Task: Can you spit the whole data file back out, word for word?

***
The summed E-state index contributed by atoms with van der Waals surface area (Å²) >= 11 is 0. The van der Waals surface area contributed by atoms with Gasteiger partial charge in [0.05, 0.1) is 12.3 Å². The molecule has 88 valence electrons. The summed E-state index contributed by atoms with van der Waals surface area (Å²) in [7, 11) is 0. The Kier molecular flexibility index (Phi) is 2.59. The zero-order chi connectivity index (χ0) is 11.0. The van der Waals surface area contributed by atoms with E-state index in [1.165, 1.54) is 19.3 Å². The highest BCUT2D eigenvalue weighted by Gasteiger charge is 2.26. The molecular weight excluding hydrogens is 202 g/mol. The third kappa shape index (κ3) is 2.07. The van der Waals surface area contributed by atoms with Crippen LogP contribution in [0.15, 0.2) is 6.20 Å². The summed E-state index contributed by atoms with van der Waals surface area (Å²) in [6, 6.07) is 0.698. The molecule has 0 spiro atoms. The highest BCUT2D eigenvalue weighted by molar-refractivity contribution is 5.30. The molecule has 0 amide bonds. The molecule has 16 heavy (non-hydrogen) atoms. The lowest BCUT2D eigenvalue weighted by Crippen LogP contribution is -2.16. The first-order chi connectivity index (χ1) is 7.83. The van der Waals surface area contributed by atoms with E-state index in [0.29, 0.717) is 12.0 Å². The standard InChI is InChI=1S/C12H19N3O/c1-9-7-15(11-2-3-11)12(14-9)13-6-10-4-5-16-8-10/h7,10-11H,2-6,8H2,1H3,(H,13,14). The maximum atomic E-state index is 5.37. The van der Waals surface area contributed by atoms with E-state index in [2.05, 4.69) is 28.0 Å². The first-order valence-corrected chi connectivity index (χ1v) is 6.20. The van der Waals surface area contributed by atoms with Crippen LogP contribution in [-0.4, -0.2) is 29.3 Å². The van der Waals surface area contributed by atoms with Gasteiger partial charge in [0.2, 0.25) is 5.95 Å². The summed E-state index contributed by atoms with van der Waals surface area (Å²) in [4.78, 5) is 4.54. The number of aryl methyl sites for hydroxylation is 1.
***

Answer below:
The summed E-state index contributed by atoms with van der Waals surface area (Å²) >= 11 is 0. The van der Waals surface area contributed by atoms with Gasteiger partial charge in [0.05, 0.1) is 12.3 Å². The molecule has 88 valence electrons. The summed E-state index contributed by atoms with van der Waals surface area (Å²) in [7, 11) is 0. The Kier molecular flexibility index (Phi) is 2.59. The zero-order chi connectivity index (χ0) is 11.0. The van der Waals surface area contributed by atoms with E-state index in [1.165, 1.54) is 19.3 Å². The highest BCUT2D eigenvalue weighted by Gasteiger charge is 2.26. The molecular weight excluding hydrogens is 202 g/mol. The third kappa shape index (κ3) is 2.07. The van der Waals surface area contributed by atoms with Crippen LogP contribution in [0.15, 0.2) is 6.20 Å². The summed E-state index contributed by atoms with van der Waals surface area (Å²) in [6, 6.07) is 0.698. The molecule has 0 spiro atoms. The highest BCUT2D eigenvalue weighted by molar-refractivity contribution is 5.30. The molecule has 0 amide bonds. The molecule has 16 heavy (non-hydrogen) atoms. The lowest BCUT2D eigenvalue weighted by Crippen LogP contribution is -2.16. The first-order chi connectivity index (χ1) is 7.83. The van der Waals surface area contributed by atoms with E-state index in [0.29, 0.717) is 12.0 Å². The standard InChI is InChI=1S/C12H19N3O/c1-9-7-15(11-2-3-11)12(14-9)13-6-10-4-5-16-8-10/h7,10-11H,2-6,8H2,1H3,(H,13,14). The maximum atomic E-state index is 5.37. The van der Waals surface area contributed by atoms with E-state index in [2.05, 4.69) is 28.0 Å². The first-order valence-corrected chi connectivity index (χ1v) is 6.20. The van der Waals surface area contributed by atoms with Crippen LogP contribution in [-0.4, -0.2) is 29.3 Å². The van der Waals surface area contributed by atoms with Gasteiger partial charge in [0.2, 0.25) is 5.95 Å². The summed E-state index contributed by atoms with van der Waals surface area (Å²) in [4.78, 5) is 4.54. The number of aryl methyl sites for hydroxylation is 1.